Can Cannabis Industry Workers Get Mortgages? Surprisingly, Yes.
As the use of legal cannabis has spread throughout the U.S., with a subsequent boom in cannabis jobs, so has access to mortgages for people who work in the industry.
There are 428,059 full-time jobs in America’s cannabis industry, according to the 2022 marijuana jobs report by Leafly. Since 2017, that’s a gain of nearly 350%, and as marijuana becomes legal in more places, that number likely will continue to climb.
But as a Schedule 1 Controlled Substance, marijuana remains illegal at the federal level. In the eyes of federal officials, marijuana has no accepted medical use and a high potential for abuse.
For the nearly half a million Americans working for the legal cannabis industry in states that permit the sale of medical or recreational marijuana, this presents an interesting problem: Accessing financial services that most Americans take for granted.
Even getting a checking account can be difficult, with some banks turning away cannabis workers out of a fear that the feds might perceive their paychecks as a form of money laundering.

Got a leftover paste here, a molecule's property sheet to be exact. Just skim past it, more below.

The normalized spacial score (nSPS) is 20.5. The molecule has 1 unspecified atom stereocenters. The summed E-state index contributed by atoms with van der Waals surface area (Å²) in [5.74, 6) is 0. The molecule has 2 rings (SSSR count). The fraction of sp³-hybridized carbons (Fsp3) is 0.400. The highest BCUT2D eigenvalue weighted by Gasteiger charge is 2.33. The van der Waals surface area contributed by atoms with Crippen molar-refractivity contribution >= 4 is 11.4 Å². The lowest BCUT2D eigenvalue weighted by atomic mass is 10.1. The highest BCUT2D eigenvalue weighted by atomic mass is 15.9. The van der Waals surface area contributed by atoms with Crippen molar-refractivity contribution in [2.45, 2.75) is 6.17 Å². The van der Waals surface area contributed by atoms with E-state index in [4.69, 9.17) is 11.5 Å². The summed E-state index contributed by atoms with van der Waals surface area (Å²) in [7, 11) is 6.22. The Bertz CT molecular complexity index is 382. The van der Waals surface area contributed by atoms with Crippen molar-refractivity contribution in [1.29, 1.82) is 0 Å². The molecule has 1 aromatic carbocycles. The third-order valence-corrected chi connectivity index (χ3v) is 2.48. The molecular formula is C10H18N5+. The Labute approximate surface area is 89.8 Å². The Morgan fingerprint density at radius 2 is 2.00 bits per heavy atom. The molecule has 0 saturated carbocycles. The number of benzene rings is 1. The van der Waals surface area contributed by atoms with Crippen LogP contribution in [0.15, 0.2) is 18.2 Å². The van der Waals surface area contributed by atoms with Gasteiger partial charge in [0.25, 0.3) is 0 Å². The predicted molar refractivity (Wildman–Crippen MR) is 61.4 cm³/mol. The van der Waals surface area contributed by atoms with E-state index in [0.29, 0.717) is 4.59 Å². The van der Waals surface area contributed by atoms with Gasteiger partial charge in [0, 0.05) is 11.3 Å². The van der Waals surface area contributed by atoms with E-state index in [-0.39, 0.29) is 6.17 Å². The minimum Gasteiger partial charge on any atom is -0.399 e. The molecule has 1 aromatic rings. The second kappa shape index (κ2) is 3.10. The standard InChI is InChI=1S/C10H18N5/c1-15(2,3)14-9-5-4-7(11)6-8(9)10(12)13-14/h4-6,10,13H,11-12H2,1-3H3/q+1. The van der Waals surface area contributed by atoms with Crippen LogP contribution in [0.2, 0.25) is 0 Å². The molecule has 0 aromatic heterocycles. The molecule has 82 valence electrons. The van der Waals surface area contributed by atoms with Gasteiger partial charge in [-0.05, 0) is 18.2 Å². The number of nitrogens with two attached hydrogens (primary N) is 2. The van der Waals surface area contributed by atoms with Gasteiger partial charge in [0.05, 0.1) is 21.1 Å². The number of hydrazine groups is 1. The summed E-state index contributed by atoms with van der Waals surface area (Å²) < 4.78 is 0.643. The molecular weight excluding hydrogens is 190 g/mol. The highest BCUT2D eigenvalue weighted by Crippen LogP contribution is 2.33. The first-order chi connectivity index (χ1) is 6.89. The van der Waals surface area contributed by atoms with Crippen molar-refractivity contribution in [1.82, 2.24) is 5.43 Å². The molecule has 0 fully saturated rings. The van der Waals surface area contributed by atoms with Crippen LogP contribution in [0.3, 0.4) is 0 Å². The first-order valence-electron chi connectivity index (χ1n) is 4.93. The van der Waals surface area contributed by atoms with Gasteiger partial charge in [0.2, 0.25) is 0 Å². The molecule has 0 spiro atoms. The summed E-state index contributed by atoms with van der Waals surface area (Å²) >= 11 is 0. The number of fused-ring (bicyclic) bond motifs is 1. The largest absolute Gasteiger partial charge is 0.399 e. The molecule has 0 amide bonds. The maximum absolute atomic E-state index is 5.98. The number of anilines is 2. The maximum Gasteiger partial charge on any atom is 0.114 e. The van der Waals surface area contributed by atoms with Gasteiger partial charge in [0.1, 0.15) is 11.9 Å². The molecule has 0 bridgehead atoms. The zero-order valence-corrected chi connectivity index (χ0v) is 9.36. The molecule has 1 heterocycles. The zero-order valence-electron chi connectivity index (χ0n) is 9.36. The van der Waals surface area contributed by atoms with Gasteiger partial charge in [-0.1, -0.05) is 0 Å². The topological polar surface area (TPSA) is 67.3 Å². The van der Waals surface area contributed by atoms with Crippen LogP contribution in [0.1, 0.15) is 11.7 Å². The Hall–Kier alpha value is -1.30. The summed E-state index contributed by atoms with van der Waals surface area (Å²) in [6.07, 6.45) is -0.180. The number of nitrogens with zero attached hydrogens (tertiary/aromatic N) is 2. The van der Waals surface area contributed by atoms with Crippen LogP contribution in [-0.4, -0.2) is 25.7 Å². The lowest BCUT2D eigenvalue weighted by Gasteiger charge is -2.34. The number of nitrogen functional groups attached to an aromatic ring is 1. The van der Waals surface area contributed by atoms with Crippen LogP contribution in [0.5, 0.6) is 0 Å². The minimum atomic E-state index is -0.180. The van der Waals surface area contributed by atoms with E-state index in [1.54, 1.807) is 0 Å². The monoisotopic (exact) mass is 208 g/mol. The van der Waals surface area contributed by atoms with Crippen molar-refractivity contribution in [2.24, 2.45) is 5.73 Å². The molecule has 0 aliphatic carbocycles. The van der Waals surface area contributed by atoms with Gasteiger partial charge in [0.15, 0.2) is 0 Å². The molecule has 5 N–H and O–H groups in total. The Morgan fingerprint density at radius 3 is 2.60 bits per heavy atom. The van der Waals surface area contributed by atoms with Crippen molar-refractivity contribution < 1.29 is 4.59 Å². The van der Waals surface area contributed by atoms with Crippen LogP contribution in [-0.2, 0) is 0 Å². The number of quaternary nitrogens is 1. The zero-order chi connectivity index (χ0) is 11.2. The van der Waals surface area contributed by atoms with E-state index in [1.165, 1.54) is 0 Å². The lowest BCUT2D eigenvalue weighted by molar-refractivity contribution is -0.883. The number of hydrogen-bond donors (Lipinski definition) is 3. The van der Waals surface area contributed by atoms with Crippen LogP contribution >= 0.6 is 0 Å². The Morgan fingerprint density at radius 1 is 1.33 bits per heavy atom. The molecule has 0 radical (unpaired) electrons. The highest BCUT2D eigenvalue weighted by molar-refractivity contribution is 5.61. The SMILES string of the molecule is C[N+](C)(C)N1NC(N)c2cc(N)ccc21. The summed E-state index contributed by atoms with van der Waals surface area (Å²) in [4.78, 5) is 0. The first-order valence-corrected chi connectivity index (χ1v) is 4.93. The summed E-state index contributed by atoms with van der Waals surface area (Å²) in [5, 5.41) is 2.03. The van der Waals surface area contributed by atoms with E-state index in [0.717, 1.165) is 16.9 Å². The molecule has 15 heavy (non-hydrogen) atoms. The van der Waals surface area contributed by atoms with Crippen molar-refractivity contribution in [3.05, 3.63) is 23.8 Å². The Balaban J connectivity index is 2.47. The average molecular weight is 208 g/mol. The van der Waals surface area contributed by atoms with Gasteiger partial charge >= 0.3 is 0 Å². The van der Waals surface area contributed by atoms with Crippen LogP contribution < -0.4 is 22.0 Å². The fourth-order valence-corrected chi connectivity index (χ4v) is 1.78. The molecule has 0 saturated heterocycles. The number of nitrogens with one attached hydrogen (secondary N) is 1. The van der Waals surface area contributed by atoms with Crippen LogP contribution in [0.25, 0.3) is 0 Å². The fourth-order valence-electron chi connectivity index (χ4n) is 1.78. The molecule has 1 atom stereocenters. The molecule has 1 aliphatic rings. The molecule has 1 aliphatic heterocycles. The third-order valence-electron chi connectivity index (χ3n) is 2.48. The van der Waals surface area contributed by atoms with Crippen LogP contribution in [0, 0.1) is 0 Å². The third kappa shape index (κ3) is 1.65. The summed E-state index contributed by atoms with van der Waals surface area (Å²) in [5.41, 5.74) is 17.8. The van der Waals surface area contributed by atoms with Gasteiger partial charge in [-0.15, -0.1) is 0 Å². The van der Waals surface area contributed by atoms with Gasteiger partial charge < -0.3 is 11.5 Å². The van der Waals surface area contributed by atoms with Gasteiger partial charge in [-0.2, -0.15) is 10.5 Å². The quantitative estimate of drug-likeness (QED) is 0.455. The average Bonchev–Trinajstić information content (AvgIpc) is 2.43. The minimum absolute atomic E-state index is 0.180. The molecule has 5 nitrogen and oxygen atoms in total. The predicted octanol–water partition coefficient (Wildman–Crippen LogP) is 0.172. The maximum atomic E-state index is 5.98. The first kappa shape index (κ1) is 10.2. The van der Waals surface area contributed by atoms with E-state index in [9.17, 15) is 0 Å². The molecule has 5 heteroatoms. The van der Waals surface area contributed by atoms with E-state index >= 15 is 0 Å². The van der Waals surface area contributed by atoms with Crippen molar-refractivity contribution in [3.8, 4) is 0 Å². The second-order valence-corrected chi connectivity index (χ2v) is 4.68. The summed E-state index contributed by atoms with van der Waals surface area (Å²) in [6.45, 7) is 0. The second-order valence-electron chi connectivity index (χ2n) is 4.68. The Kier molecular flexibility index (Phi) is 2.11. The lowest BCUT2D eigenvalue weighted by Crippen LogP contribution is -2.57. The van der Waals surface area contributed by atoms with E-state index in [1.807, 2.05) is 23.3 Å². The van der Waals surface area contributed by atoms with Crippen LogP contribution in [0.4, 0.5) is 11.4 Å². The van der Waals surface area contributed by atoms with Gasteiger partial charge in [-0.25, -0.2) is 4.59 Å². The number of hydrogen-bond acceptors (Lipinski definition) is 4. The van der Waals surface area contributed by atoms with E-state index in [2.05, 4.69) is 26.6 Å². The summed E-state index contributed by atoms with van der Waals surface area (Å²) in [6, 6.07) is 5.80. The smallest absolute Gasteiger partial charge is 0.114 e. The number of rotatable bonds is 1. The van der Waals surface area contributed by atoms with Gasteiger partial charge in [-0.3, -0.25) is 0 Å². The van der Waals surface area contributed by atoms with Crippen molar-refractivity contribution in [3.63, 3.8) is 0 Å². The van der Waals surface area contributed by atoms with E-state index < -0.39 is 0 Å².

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And What about Mortgages?
Access to loan products, including mortgages, can be even more complicated. According to the FHA Single Family Policy Handbook, mortgage originators “may only consider income when it is legally derived.”
Despite the U.S. government’s commitment to helping ordinary Americans realize the benefits of home ownership, most cannabis workers don’t have an easy route to mortgages. However, in some circumstances cannabis workers can qualify for government-backed home loans.
Here are some ways to do it:
Work with a Cannabis Industry Financial Services Company
As the cannabis industry grows, so has the availability of firms that connect the industry with financial services.
Green Check Verified is one company that serves as “a bridge between financial services and cannabis businesses,” according to co-founder Paul Dunford. “These are two highly regulated industries that want to work together but don’t know how,” Dunford said in an interview.
Green Check Verified coaches banks and financial institutions on how to work with cannabis businesses to get them to understand how to do so within federal guidance and state law. Green Check Verified also helps cannabis businesses find these institutions.
“Financial institutions are still pretty discreet about banking cannabis,” Dunford said. “We work with about a hundred financial institutions across the country that are banking cannabis, but if you were to do a Google search, you would not get a hundred hits on cannabis banking.”
Dunford said these financial institutions often operate by word of mouth. And not all institutions might be willing to provide all banking services.